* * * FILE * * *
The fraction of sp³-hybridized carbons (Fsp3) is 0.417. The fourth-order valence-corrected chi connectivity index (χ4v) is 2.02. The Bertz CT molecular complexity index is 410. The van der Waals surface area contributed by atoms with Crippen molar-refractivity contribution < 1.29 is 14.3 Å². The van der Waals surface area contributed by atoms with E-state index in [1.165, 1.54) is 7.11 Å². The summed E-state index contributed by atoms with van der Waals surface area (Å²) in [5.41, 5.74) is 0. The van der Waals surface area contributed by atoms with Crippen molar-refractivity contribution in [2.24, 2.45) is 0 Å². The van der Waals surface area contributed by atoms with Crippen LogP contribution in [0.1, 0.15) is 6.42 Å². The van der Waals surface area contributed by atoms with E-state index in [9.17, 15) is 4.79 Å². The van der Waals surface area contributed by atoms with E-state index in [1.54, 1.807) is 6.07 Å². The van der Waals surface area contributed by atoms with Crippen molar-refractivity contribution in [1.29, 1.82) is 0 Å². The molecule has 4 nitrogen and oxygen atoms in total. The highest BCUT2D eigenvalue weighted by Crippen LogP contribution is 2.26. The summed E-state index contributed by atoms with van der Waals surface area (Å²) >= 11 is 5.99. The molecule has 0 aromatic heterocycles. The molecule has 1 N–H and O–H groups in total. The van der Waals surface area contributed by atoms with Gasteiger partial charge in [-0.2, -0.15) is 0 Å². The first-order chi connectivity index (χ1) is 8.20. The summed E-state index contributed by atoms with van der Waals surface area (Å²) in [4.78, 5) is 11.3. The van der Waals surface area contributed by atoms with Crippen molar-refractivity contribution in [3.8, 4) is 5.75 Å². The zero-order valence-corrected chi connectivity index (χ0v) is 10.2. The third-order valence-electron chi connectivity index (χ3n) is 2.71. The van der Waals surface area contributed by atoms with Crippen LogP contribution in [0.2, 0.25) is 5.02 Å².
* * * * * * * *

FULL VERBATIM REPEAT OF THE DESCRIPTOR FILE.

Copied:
The fraction of sp³-hybridized carbons (Fsp3) is 0.417. The fourth-order valence-corrected chi connectivity index (χ4v) is 2.02. The Bertz CT molecular complexity index is 410. The van der Waals surface area contributed by atoms with Crippen molar-refractivity contribution < 1.29 is 14.3 Å². The van der Waals surface area contributed by atoms with E-state index in [1.165, 1.54) is 7.11 Å². The summed E-state index contributed by atoms with van der Waals surface area (Å²) in [5.41, 5.74) is 0. The van der Waals surface area contributed by atoms with Crippen molar-refractivity contribution in [2.24, 2.45) is 0 Å². The van der Waals surface area contributed by atoms with Crippen LogP contribution in [0.1, 0.15) is 6.42 Å². The van der Waals surface area contributed by atoms with E-state index in [9.17, 15) is 4.79 Å². The van der Waals surface area contributed by atoms with E-state index in [1.54, 1.807) is 6.07 Å². The van der Waals surface area contributed by atoms with Crippen molar-refractivity contribution in [1.29, 1.82) is 0 Å². The molecule has 4 nitrogen and oxygen atoms in total. The highest BCUT2D eigenvalue weighted by Crippen LogP contribution is 2.26. The summed E-state index contributed by atoms with van der Waals surface area (Å²) >= 11 is 5.99. The molecule has 0 aromatic heterocycles. The molecule has 1 N–H and O–H groups in total. The van der Waals surface area contributed by atoms with Gasteiger partial charge in [-0.2, -0.15) is 0 Å². The first-order chi connectivity index (χ1) is 8.20. The summed E-state index contributed by atoms with van der Waals surface area (Å²) in [4.78, 5) is 11.3. The van der Waals surface area contributed by atoms with Crippen molar-refractivity contribution in [3.8, 4) is 5.75 Å². The zero-order valence-corrected chi connectivity index (χ0v) is 10.2. The third-order valence-electron chi connectivity index (χ3n) is 2.71. The van der Waals surface area contributed by atoms with Crippen LogP contribution in [0.2, 0.25) is 5.02 Å².